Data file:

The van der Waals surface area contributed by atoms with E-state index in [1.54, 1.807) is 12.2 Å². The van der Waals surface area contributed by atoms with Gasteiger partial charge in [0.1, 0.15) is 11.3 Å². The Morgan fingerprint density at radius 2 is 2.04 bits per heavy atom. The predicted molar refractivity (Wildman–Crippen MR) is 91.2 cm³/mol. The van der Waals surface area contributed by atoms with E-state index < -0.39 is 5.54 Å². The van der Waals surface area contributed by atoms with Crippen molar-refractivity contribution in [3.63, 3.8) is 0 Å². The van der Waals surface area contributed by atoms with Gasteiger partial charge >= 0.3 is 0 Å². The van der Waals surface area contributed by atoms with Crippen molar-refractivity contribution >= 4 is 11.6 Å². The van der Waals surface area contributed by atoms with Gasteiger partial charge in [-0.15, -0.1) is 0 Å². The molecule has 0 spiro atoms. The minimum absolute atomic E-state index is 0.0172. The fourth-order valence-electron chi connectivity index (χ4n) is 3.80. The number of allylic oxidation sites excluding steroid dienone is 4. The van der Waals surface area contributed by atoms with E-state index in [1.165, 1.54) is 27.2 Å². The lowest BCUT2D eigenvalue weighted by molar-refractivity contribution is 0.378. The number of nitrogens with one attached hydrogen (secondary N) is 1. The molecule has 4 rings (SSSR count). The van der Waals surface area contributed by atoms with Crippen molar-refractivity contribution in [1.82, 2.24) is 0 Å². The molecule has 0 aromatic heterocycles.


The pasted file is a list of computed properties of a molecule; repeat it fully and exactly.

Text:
The van der Waals surface area contributed by atoms with E-state index in [1.54, 1.807) is 12.2 Å². The van der Waals surface area contributed by atoms with Gasteiger partial charge in [0.1, 0.15) is 11.3 Å². The Morgan fingerprint density at radius 2 is 2.04 bits per heavy atom. The predicted molar refractivity (Wildman–Crippen MR) is 91.2 cm³/mol. The van der Waals surface area contributed by atoms with E-state index < -0.39 is 5.54 Å². The van der Waals surface area contributed by atoms with Crippen molar-refractivity contribution in [3.63, 3.8) is 0 Å². The van der Waals surface area contributed by atoms with Gasteiger partial charge >= 0.3 is 0 Å². The van der Waals surface area contributed by atoms with Crippen molar-refractivity contribution >= 4 is 11.6 Å². The van der Waals surface area contributed by atoms with Gasteiger partial charge in [-0.15, -0.1) is 0 Å². The molecule has 0 spiro atoms. The minimum absolute atomic E-state index is 0.0172. The fourth-order valence-electron chi connectivity index (χ4n) is 3.80. The number of allylic oxidation sites excluding steroid dienone is 4. The van der Waals surface area contributed by atoms with E-state index in [1.165, 1.54) is 27.2 Å². The lowest BCUT2D eigenvalue weighted by molar-refractivity contribution is 0.378. The number of nitrogens with one attached hydrogen (secondary N) is 1. The molecule has 4 rings (SSSR count). The van der Waals surface area contributed by atoms with Crippen molar-refractivity contribution in [1.82, 2.24) is 0 Å². The molecule has 0 aromatic heterocycles.